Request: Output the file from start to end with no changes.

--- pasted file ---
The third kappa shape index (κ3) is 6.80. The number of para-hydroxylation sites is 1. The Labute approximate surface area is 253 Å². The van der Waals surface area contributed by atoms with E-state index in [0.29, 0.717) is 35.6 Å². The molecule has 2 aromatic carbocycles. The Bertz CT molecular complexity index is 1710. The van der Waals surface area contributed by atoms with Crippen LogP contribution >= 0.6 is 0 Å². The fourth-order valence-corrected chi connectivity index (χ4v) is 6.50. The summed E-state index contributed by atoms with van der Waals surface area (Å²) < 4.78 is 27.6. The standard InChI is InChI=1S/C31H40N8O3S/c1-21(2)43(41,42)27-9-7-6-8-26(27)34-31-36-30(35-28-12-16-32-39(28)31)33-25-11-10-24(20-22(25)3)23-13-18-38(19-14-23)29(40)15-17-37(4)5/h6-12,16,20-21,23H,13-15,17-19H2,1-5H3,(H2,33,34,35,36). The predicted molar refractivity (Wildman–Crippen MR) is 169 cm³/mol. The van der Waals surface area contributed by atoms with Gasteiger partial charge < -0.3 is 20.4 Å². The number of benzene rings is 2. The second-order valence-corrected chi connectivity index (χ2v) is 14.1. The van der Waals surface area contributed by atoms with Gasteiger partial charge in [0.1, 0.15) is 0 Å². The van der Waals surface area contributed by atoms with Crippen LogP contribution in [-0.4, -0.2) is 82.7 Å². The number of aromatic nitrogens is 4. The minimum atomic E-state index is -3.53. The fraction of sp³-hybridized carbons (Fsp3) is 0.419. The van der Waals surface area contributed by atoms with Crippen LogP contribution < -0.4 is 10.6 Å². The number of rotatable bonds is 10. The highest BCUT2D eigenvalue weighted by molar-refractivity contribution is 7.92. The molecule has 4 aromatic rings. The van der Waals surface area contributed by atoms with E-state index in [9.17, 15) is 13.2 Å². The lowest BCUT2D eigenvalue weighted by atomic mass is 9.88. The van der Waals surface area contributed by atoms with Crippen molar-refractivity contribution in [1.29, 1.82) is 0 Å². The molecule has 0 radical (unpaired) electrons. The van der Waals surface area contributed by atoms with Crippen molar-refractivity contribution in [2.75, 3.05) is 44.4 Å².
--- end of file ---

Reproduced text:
The third kappa shape index (κ3) is 6.80. The number of para-hydroxylation sites is 1. The Labute approximate surface area is 253 Å². The van der Waals surface area contributed by atoms with E-state index in [0.29, 0.717) is 35.6 Å². The molecule has 2 aromatic carbocycles. The Bertz CT molecular complexity index is 1710. The van der Waals surface area contributed by atoms with Crippen LogP contribution >= 0.6 is 0 Å². The fourth-order valence-corrected chi connectivity index (χ4v) is 6.50. The summed E-state index contributed by atoms with van der Waals surface area (Å²) < 4.78 is 27.6. The standard InChI is InChI=1S/C31H40N8O3S/c1-21(2)43(41,42)27-9-7-6-8-26(27)34-31-36-30(35-28-12-16-32-39(28)31)33-25-11-10-24(20-22(25)3)23-13-18-38(19-14-23)29(40)15-17-37(4)5/h6-12,16,20-21,23H,13-15,17-19H2,1-5H3,(H2,33,34,35,36). The predicted molar refractivity (Wildman–Crippen MR) is 169 cm³/mol. The van der Waals surface area contributed by atoms with Gasteiger partial charge < -0.3 is 20.4 Å². The number of benzene rings is 2. The second-order valence-corrected chi connectivity index (χ2v) is 14.1. The van der Waals surface area contributed by atoms with Gasteiger partial charge in [0.1, 0.15) is 0 Å². The van der Waals surface area contributed by atoms with Crippen LogP contribution in [-0.4, -0.2) is 82.7 Å². The number of aromatic nitrogens is 4. The minimum atomic E-state index is -3.53. The fraction of sp³-hybridized carbons (Fsp3) is 0.419. The van der Waals surface area contributed by atoms with Crippen LogP contribution < -0.4 is 10.6 Å². The number of rotatable bonds is 10. The highest BCUT2D eigenvalue weighted by molar-refractivity contribution is 7.92. The molecule has 4 aromatic rings. The van der Waals surface area contributed by atoms with E-state index in [9.17, 15) is 13.2 Å². The lowest BCUT2D eigenvalue weighted by atomic mass is 9.88. The van der Waals surface area contributed by atoms with Crippen molar-refractivity contribution in [1.29, 1.82) is 0 Å². The molecule has 0 radical (unpaired) electrons. The van der Waals surface area contributed by atoms with Crippen molar-refractivity contribution in [2.75, 3.05) is 44.4 Å².